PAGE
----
Do you ever come across an author that you've heard of, heard good things about, but aren't all that familiar with. And then when you read him, you realize that you are in the presence of greatness? This week I chose a story from The Stories of John Cheever. I know he is a well known short story writer, and something I hadn't realized until I found this book on the library's shelves--he won the Pulitzer Prize for this collection in 1979. I also took advantage of my library's media collection to watch a theatrical performance of the story as well.
When I decided to read something by Cheever and was looking for some of his story collections I discovered that several of his stories had been filmed and were available from the Broadway Theatre Archive. As I've never read anything by Cheever and am not familiar with his work, I picked a story randomly that I could also watch. I'm assuming this is fairly representative of his work. One somewhat cursory reading of the story, I can already tell, is not enough for me to give you a really good impression of just what Cheever is about. I did find an excellent analysis of the story, however (am guessing from the URL that he might possibly be an academic) in case you want to know more.
"The Sorrows of Gin" is an interesting look at affluent suburbia through the eyes of a child. The story is told almost entirely through the eyes of eight-year-old Amy Lawton. The Lawton's lead a somewhat vapid existence. Their days and nights are filled with tennis and cocktail and dinner parties. Rarely do they pass an evening at home alone with their daughter, although that's the one thing she wants most. She seems to spend more time with baby sitters and the endless stream of cooks that pass into and out of her life. One of the cooks, Rosemary, shares the sad story of her sister who died from too much drink with Amy. She tells Amy she'd be proud if she would occasionally pour her father's gin down the sink--"the filthy stuff". Amy takes her advice to heart and does just that, though the blame generally falls onto the hired help with disastrous results. What Cheever excels at is showing the hypocrisy of the gin-soaked adults. While they criticize Amy for her failures, they can't see their own.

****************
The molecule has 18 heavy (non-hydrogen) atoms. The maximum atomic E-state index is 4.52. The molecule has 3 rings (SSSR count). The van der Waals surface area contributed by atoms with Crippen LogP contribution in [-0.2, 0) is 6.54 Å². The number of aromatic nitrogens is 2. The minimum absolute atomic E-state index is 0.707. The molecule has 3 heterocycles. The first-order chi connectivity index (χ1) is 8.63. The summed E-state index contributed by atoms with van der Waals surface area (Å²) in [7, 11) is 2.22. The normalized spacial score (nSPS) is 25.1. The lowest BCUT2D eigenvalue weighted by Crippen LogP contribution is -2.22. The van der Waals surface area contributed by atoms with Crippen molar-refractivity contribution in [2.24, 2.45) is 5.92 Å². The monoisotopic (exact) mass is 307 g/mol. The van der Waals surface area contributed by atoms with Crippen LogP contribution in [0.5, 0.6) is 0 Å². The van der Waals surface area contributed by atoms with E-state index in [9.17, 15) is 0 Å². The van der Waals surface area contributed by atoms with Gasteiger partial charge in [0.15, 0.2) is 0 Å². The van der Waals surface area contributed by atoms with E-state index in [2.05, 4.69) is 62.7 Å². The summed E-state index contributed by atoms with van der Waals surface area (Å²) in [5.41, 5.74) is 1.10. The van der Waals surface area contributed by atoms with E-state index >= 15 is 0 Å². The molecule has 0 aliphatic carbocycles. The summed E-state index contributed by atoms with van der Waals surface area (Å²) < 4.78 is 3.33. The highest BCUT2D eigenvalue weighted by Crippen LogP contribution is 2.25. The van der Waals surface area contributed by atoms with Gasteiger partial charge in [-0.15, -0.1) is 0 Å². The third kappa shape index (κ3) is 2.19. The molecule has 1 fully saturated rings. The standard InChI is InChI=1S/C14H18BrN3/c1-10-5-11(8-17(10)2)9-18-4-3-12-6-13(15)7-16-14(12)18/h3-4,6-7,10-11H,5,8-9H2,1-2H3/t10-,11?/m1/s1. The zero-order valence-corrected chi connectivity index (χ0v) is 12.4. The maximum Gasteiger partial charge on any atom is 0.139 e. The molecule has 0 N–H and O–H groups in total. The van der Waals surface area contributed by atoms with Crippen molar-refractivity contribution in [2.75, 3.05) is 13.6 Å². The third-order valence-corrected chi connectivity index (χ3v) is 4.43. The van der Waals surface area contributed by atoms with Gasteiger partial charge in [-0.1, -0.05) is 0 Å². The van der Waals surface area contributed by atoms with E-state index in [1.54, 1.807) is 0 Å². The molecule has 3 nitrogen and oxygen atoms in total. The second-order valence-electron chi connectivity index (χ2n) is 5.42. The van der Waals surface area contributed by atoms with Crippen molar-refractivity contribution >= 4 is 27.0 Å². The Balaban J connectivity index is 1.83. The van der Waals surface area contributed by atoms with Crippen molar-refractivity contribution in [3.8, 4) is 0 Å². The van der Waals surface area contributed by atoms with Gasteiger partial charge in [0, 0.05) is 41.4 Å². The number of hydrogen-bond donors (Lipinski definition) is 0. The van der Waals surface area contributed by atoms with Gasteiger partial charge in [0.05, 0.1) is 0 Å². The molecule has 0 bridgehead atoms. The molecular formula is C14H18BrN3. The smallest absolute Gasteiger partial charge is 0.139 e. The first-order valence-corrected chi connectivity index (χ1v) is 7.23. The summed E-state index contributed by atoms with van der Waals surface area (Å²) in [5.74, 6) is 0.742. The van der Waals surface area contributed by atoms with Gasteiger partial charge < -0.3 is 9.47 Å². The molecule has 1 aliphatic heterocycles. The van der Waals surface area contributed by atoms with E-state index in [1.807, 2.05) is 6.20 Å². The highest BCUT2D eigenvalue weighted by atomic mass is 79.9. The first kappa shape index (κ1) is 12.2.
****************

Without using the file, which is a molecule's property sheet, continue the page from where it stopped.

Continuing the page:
"The voices woke Amy, and, lying in her bed, she perceived vaguely, the pitiful corruption of the adult world; how crude and frail it was, like a piece of worn burlap, patched with stupidities and mistakes, useless and ugly, and yet they never saw its worthlessness, and when you pointed it out to them, they were indignant."
It was a new experience to see a short story performed. The adaptation was really well done and featured Sigourney Weaver and Edward Herrmann. It was fairly faithful to the story though there was more to it--sometimes in a short story less is more, if that makes any sense. I'd like to read more Cheever and am not sure what to choose next. Suggestions are (as always) welcome. He has so many short stories (this collection has 61 alone) as well as novels. I am in the process of mooching The Wapshot Chronicle, which sounded very appealing. If you are looking for a very good short story craftsman, John Cheever looks to be an excellent example.